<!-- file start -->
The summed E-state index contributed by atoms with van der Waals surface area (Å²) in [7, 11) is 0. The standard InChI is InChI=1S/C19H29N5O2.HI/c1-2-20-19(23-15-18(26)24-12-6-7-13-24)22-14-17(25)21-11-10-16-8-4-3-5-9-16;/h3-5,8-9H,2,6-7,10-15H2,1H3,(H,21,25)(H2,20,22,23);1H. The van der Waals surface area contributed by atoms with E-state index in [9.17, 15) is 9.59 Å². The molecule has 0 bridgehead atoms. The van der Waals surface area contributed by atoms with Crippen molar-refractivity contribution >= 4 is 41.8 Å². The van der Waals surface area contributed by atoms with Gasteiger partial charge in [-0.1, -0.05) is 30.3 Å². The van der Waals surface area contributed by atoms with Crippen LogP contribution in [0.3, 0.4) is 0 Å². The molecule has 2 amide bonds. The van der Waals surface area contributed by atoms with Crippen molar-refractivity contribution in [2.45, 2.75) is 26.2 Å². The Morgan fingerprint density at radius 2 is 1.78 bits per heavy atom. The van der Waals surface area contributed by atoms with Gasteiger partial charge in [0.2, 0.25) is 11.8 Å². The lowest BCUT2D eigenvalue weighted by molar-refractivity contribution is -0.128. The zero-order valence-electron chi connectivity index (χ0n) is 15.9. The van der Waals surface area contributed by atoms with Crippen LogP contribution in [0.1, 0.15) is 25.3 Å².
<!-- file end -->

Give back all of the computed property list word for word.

The summed E-state index contributed by atoms with van der Waals surface area (Å²) in [7, 11) is 0. The standard InChI is InChI=1S/C19H29N5O2.HI/c1-2-20-19(23-15-18(26)24-12-6-7-13-24)22-14-17(25)21-11-10-16-8-4-3-5-9-16;/h3-5,8-9H,2,6-7,10-15H2,1H3,(H,21,25)(H2,20,22,23);1H. The van der Waals surface area contributed by atoms with E-state index in [9.17, 15) is 9.59 Å². The molecule has 0 bridgehead atoms. The van der Waals surface area contributed by atoms with Crippen molar-refractivity contribution >= 4 is 41.8 Å². The van der Waals surface area contributed by atoms with Gasteiger partial charge in [-0.1, -0.05) is 30.3 Å². The van der Waals surface area contributed by atoms with Crippen LogP contribution in [0.3, 0.4) is 0 Å². The molecule has 2 amide bonds. The van der Waals surface area contributed by atoms with Crippen molar-refractivity contribution in [2.45, 2.75) is 26.2 Å². The Morgan fingerprint density at radius 2 is 1.78 bits per heavy atom. The van der Waals surface area contributed by atoms with Gasteiger partial charge in [0.2, 0.25) is 11.8 Å². The lowest BCUT2D eigenvalue weighted by molar-refractivity contribution is -0.128. The zero-order valence-electron chi connectivity index (χ0n) is 15.9. The van der Waals surface area contributed by atoms with Crippen LogP contribution in [0.1, 0.15) is 25.3 Å².